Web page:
"Photoinduced Copper-Catalyzed Reactions: New Directions in Copper Catalysis - a Unified Approach to Highly Valuable Building Blocks"

Whether we're talking about developing polymers, new materials or producing drugs, all these scientific fields need to synthesise organic molecules. This requires the support of one of chemistry's oldest fields, organic chemistry. There is thus an increasing need to develop high-performance processes for producing such molecules.

In this context, the Faculty of Science's Organic Chemistry Lab is developing new and highly efficient synthesis methods based on copper catalysis. Using copper has several advantages, including high availability, a fairly low price and low toxicity, opening up a range of possibilities. Yet despite these advantages, copper catalysis has its limits. One of the main drawbacks is that it often requires high temperatures and long reaction times, something not always compatible with complex and sensitive molecules, with the result that a number of processes remain inaccessible.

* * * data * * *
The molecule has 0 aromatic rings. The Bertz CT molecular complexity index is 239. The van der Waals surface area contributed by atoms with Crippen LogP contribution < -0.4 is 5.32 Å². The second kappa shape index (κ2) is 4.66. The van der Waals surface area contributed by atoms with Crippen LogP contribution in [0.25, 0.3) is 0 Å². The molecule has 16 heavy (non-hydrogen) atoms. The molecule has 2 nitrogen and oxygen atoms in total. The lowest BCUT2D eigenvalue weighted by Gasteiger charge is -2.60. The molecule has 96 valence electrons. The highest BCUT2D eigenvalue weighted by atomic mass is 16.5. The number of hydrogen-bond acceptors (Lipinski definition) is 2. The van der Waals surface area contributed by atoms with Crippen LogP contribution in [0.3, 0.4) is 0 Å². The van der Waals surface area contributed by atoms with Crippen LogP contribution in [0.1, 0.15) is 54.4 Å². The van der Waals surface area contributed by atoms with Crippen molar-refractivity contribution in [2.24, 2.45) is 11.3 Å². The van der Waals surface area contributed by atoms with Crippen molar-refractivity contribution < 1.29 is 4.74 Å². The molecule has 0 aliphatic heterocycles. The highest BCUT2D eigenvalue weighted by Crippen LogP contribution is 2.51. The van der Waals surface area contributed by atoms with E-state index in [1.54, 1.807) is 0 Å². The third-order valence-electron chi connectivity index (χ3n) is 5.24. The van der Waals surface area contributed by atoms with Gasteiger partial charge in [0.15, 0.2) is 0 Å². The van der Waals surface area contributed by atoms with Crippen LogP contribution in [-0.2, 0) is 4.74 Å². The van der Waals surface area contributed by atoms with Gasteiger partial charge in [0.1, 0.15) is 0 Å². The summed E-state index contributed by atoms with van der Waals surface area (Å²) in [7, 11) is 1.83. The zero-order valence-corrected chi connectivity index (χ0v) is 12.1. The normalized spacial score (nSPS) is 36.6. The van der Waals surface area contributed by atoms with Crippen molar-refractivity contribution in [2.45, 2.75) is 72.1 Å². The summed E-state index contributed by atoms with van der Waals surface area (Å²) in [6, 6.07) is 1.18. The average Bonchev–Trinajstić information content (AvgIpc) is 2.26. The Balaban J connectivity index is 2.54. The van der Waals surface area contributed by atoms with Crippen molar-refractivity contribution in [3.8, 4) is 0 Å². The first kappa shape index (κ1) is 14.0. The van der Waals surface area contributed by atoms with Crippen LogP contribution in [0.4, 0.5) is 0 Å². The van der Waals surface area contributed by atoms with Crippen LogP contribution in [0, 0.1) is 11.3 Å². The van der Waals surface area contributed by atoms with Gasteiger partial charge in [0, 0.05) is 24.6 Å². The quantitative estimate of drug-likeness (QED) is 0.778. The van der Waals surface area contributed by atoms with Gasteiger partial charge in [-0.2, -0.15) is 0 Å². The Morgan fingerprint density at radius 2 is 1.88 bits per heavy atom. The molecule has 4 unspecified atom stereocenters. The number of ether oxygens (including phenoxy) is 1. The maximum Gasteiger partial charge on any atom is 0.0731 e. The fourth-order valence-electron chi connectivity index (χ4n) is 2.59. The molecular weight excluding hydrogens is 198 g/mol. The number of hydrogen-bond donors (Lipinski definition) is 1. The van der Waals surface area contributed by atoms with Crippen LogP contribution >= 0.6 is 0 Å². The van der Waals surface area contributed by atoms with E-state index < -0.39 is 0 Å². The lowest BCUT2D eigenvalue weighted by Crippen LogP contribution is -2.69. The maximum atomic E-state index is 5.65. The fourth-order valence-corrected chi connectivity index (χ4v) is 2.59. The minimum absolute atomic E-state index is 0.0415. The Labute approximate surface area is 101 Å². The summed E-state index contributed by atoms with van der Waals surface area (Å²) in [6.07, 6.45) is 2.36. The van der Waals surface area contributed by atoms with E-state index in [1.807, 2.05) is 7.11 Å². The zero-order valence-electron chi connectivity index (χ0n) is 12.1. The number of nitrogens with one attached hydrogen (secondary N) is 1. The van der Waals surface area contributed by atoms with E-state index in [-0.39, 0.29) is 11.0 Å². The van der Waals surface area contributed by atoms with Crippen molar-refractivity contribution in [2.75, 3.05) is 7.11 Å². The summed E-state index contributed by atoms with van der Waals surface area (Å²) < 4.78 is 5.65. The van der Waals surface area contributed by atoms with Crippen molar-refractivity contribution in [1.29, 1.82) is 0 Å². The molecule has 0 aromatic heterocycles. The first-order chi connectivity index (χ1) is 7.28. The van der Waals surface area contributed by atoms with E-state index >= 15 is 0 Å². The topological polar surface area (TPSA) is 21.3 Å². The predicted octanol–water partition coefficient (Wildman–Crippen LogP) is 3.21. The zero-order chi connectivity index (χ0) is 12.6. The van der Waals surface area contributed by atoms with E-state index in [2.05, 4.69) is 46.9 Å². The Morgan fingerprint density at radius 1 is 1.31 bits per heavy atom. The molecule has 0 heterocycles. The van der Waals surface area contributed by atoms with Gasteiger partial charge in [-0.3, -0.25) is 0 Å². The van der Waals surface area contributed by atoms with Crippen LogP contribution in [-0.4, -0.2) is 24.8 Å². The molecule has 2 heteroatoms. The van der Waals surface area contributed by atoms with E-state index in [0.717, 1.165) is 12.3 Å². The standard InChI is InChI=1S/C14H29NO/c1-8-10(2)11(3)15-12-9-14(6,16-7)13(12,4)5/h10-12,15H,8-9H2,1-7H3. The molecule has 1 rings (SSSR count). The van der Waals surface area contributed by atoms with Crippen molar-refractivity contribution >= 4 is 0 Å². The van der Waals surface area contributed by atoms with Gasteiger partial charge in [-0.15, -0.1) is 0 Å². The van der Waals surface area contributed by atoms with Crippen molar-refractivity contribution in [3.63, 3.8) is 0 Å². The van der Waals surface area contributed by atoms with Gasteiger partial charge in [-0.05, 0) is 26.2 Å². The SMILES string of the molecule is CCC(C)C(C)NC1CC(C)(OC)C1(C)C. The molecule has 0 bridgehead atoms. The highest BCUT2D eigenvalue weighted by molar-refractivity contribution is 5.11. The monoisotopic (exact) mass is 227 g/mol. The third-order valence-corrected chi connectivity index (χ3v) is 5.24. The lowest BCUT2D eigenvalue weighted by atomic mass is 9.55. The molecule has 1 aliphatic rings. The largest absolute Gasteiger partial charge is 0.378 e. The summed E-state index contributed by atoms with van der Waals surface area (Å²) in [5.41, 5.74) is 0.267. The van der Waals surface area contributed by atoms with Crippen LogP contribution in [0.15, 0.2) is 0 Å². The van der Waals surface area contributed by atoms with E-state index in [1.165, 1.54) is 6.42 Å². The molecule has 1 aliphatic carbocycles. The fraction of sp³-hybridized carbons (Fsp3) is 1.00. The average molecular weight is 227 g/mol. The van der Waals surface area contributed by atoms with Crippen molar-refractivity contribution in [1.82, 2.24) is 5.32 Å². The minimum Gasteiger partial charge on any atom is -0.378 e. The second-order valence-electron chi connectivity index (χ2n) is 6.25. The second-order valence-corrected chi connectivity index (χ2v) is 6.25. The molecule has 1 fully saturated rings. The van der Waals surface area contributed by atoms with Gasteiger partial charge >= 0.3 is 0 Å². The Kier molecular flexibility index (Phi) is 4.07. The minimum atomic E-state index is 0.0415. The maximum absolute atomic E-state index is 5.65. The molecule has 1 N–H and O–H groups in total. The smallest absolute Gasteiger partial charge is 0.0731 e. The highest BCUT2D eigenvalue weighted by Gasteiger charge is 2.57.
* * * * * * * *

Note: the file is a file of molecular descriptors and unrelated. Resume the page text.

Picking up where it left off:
In response to these major drawbacks, the ARC project conducted by Gwilherm Evano's team intends to combine copper catalysis and photochemistry to develop new better-performing "green" molecular synthesis processes, while at the same time developing reactions that are currently impossible. The challenge is to find the right copper complexes and the right light sources to arrive at a combination allowing the development of optimal processes.


Gwilherm Evano

Organic Chemistry Lab
Faculty of Sciences

Created on August 31, 2018